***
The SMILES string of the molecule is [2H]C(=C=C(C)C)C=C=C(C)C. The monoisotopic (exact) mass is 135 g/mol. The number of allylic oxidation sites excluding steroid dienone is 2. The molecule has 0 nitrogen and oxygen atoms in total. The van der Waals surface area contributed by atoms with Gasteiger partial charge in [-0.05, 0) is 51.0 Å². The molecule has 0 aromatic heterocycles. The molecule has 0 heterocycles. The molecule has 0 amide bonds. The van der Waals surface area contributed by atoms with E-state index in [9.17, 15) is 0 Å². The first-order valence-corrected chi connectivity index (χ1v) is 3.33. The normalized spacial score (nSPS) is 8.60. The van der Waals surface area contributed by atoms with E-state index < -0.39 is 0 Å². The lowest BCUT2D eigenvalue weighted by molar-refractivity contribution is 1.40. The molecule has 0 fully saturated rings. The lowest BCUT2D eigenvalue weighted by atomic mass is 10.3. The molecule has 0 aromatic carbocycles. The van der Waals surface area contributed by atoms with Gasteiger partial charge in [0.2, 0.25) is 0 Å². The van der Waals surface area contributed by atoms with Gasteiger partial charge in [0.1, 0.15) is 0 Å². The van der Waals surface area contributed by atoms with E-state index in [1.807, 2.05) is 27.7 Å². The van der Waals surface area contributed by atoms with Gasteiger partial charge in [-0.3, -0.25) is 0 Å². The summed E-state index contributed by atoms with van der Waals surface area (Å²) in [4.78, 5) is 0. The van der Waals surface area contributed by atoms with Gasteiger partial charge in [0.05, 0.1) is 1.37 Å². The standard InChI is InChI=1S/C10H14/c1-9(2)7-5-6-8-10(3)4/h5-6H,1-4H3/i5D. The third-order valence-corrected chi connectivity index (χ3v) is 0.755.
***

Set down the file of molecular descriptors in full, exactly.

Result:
The SMILES string of the molecule is [2H]C(=C=C(C)C)C=C=C(C)C. The monoisotopic (exact) mass is 135 g/mol. The number of allylic oxidation sites excluding steroid dienone is 2. The molecule has 0 nitrogen and oxygen atoms in total. The van der Waals surface area contributed by atoms with Gasteiger partial charge in [-0.05, 0) is 51.0 Å². The molecule has 0 aromatic heterocycles. The molecule has 0 heterocycles. The molecule has 0 amide bonds. The van der Waals surface area contributed by atoms with E-state index in [9.17, 15) is 0 Å². The first-order valence-corrected chi connectivity index (χ1v) is 3.33. The normalized spacial score (nSPS) is 8.60. The van der Waals surface area contributed by atoms with E-state index < -0.39 is 0 Å². The lowest BCUT2D eigenvalue weighted by molar-refractivity contribution is 1.40. The molecule has 0 fully saturated rings. The lowest BCUT2D eigenvalue weighted by atomic mass is 10.3. The molecule has 0 aromatic carbocycles. The van der Waals surface area contributed by atoms with Gasteiger partial charge in [0.2, 0.25) is 0 Å². The van der Waals surface area contributed by atoms with Gasteiger partial charge in [0.1, 0.15) is 0 Å². The van der Waals surface area contributed by atoms with E-state index in [1.807, 2.05) is 27.7 Å². The van der Waals surface area contributed by atoms with Gasteiger partial charge in [-0.3, -0.25) is 0 Å². The summed E-state index contributed by atoms with van der Waals surface area (Å²) in [4.78, 5) is 0. The van der Waals surface area contributed by atoms with Gasteiger partial charge in [0.05, 0.1) is 1.37 Å². The standard InChI is InChI=1S/C10H14/c1-9(2)7-5-6-8-10(3)4/h5-6H,1-4H3/i5D. The third-order valence-corrected chi connectivity index (χ3v) is 0.755.